State Series: Maine

Since the creation of the first airport in 1909 by Wilbur Wright, cities in the United States have come together to create one of the most expansive airport systems in the world. Over the next few months, our writers have taken an in-depth look to see what airports each state has to offer, what its history entails, and what changes we can expect in the future that will continue to shape the airline industry.


The “Pine Tree State”, also known as Maine, is the second most northern in the United States right after Alaska. It was the 23rd state to join the United States in 1820. As we will see, Maine plays an important role in transatlantic flights.

MAJOR AIRPORT
Portland International Jetport – Portland, Maine

Portland international Jetport is not to be confused with Portland international Airport. This airport is situated in Portland Maine, while the other is in Oregon. To make matters even more confusing, while the airport is owned and operated by the city of Portland, a portion of it, including the main runway is in the neighboring city of South Portland. But enough of this geological confusion.

The airport was founded in 1920 by Dr. Clifford Stange as Stoutwater Field. It was renamed Portland-Westbrook Municipal Airport when it was purchased two years later by the city of Portland.

The first jet flights took place from 1968, and many airlines have come and gone since those days. Boston-Maine Airways (later named Northeast Airlines), Atlantic Airways, Aroostook Airways, Air New England and Delta all flew from the field between the 1960s and 1970s. Later, they would be joined or replaced by Air Vermont, Peoplexpress Airlines, United, Pan Am and US Airways. Currently American Airlines, Delta, Elite, Jetblue, Southwest and United Airlines offer flights to the airport.

“Like many community airports, Portland International Jetport had its beginnings as the private field of a flying fan. Today, the Jetport is one of the nation’s fastest-growing airports, serving most of the major domestic airlines and over 1.6 million passengers a year.”

MINOR AIRPORTS
Bangor International Airport – Bangor, Maine

One of the most unique facts about this airport is that it was designated by NASA as an emergency landing location for the Space Shuttle. The joint civil-military public airport is still home the the 101st Air Refueling Wing of the Main Air National Guard and its location makes it a perfect diversion location for transatlantic flights.

The airport’s most important aspect is it’s position on the major corridors between Europe and the East Coast of the United States. This corridor helps diverting aircraft to find a safe and easily accessible airport to land in case of an emergency. It’s the first major American airport encountered by airliners on their way from Europe. Because of the high number of unscheduled landings, ranging from fuel to medical reasons, maintenance problems or weather, it is quick to assemble firefighters, ambulances, police officers or federal agents.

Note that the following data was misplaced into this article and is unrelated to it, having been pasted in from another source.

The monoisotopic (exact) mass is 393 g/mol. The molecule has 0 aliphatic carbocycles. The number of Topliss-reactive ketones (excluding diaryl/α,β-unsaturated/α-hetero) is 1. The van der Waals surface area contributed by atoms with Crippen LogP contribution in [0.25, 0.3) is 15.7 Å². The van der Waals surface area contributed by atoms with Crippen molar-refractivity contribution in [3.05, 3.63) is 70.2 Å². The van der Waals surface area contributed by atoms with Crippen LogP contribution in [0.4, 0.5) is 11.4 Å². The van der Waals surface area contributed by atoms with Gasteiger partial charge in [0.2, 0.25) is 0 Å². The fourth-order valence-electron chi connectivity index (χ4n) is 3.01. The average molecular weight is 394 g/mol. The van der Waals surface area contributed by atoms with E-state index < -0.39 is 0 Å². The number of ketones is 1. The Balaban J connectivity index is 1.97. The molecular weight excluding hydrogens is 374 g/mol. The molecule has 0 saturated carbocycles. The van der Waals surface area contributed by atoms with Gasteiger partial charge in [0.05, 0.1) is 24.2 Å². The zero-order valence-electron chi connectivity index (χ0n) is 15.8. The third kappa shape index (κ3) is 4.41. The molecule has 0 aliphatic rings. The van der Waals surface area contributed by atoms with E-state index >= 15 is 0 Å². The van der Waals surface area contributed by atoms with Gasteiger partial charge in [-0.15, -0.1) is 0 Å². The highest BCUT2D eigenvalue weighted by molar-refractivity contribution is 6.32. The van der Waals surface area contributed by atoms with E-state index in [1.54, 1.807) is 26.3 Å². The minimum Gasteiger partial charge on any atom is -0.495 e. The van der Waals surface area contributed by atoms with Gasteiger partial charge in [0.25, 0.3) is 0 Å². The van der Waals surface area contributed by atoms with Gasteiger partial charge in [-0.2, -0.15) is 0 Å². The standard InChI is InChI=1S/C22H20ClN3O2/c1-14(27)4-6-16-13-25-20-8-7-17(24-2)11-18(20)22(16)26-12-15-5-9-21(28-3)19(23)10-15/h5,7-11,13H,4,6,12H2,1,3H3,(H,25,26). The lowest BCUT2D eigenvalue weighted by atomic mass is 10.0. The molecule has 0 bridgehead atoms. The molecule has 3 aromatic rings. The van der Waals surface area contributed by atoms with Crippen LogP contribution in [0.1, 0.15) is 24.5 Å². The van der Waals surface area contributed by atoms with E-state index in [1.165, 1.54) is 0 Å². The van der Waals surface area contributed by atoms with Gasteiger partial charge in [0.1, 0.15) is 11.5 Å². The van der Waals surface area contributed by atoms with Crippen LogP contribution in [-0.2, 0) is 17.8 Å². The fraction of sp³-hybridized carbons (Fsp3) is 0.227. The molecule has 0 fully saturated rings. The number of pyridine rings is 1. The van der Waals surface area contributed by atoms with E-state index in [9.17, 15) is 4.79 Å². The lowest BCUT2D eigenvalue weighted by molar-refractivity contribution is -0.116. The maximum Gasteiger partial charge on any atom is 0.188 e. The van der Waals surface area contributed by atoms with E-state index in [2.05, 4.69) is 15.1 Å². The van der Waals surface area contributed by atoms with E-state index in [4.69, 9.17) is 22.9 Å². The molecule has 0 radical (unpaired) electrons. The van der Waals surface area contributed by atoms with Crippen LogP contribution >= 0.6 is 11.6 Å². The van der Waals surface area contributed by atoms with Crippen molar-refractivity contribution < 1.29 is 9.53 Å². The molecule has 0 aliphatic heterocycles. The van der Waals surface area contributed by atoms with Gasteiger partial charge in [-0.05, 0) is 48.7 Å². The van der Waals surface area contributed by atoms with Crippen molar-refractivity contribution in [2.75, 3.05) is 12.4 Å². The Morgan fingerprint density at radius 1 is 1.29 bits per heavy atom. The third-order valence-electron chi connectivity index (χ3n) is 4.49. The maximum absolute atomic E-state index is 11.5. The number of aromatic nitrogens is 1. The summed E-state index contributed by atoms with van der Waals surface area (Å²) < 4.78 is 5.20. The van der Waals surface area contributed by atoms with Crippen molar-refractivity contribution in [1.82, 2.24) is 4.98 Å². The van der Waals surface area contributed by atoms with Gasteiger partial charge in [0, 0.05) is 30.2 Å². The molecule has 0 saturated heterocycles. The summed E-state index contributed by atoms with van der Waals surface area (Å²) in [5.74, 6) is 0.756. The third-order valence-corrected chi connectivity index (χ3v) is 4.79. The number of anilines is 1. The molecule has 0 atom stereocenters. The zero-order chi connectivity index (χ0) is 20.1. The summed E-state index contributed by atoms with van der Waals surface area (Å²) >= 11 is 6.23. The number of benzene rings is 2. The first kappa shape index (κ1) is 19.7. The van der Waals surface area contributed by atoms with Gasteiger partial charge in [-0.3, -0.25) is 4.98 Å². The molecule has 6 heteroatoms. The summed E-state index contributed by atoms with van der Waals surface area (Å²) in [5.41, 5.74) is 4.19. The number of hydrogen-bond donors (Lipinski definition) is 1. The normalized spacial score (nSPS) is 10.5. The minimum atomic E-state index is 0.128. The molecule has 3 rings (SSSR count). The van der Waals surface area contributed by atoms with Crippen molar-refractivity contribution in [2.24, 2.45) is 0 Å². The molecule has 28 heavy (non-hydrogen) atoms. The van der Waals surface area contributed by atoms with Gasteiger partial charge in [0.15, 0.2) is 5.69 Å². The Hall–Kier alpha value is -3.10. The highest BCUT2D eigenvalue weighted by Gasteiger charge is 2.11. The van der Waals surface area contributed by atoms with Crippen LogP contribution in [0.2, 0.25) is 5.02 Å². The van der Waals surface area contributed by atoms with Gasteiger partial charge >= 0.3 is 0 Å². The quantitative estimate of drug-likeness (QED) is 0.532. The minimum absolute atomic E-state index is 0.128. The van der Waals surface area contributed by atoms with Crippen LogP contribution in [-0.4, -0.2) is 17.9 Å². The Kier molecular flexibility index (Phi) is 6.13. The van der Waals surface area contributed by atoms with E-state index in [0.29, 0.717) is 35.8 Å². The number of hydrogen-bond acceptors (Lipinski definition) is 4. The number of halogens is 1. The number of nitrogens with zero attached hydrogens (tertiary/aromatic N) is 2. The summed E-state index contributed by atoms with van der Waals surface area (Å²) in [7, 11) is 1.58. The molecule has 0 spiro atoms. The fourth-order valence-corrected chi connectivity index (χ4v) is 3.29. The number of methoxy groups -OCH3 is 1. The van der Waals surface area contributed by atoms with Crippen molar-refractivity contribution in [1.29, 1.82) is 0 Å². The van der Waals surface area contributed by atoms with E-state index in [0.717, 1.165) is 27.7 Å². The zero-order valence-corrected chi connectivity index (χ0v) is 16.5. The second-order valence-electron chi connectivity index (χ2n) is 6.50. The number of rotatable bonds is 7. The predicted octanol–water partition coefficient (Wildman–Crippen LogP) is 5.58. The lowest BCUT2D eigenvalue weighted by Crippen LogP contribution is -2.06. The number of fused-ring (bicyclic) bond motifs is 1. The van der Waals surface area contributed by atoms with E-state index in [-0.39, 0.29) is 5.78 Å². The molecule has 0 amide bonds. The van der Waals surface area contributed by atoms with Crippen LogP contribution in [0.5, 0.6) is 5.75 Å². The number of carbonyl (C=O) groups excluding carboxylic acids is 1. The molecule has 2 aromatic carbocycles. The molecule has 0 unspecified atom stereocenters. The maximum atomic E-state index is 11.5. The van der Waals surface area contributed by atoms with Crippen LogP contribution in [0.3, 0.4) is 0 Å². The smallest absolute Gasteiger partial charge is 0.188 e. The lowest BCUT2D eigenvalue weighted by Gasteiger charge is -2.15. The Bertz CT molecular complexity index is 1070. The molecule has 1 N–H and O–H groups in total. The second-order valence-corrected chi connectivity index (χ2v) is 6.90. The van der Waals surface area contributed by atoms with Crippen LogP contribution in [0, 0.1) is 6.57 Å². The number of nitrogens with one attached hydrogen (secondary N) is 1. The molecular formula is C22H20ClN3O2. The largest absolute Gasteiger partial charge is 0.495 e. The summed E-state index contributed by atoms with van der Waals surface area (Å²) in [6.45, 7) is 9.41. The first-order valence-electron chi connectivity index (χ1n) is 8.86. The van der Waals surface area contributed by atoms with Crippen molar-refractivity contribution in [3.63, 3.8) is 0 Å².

A quote from the airport states: “Offering over 60 daily jet flights to and from major metropolitan centers, Florida and the Caribbean. Conveniently accessible to the best of the coastal and highlands areas of Maine, BGR is your intelligent travel alternative.  Travel smart, fly through Bangor.”

Northern Maine Regional Airport – Presque Isle, Maine

What makes this airport special is that it holds the second longest runway in Maine, right after the previously discussed Bangor International Airport. With its North to South 7439 feet long runway, and a second runway that spans the length of 5994 feet faced East to West it offers good landing options regardless of most wind conditions.

During World War II, the airport was appointed an air base for planes bound to and from Great Britain. It played a vital role and became a busy war center during the war. Nowadays, the airport serves airline flights to Logan International Airport, which are subsidized by federal government’s Essential Air Service program.

“The airport offers business and leisure air travelers non-stop service to and from Boston’s Logan Airport aboard PenAir’s Saab 340 aircraft, a modern, pressurized 34-seat turbo jet prop with a restroom, flight attendant and a spacious interior. PenAir provides daily schedule service with 19 flights per week between Presque Isle and Boston’s Logan Airport, providing worldwide connections to all of your favorite business and vacation destinations.”

Mila Frohn
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Mila Frohn

After getting her Bachelor’s degree in International Business Management, Mila got into a frozen Airline Pilot Transport License (ATPL) training program. Over the course of two years she was ready to fly the big jets. Starting with the Piper Archer and Diamond 40, Mila then moved on to the Piper Seneca V, and later trained on the Boeing 737. Her training took her from Amsterdam to Arizona in the United States, Portugal and back to Amsterdam. With a touch of Oxford, England in between.

Currently you’ll find Mila at her local GA airport near her home in the Netherlands. It’s not unusual to find her hopping in the back of a Cessna 172 or do some work in the simulator. Although her current work is outside the aviation industry, Mila keeps her eyes to the skies and knows she will one day have her place in the left seat of a commercial flight deck.
Mila Frohn
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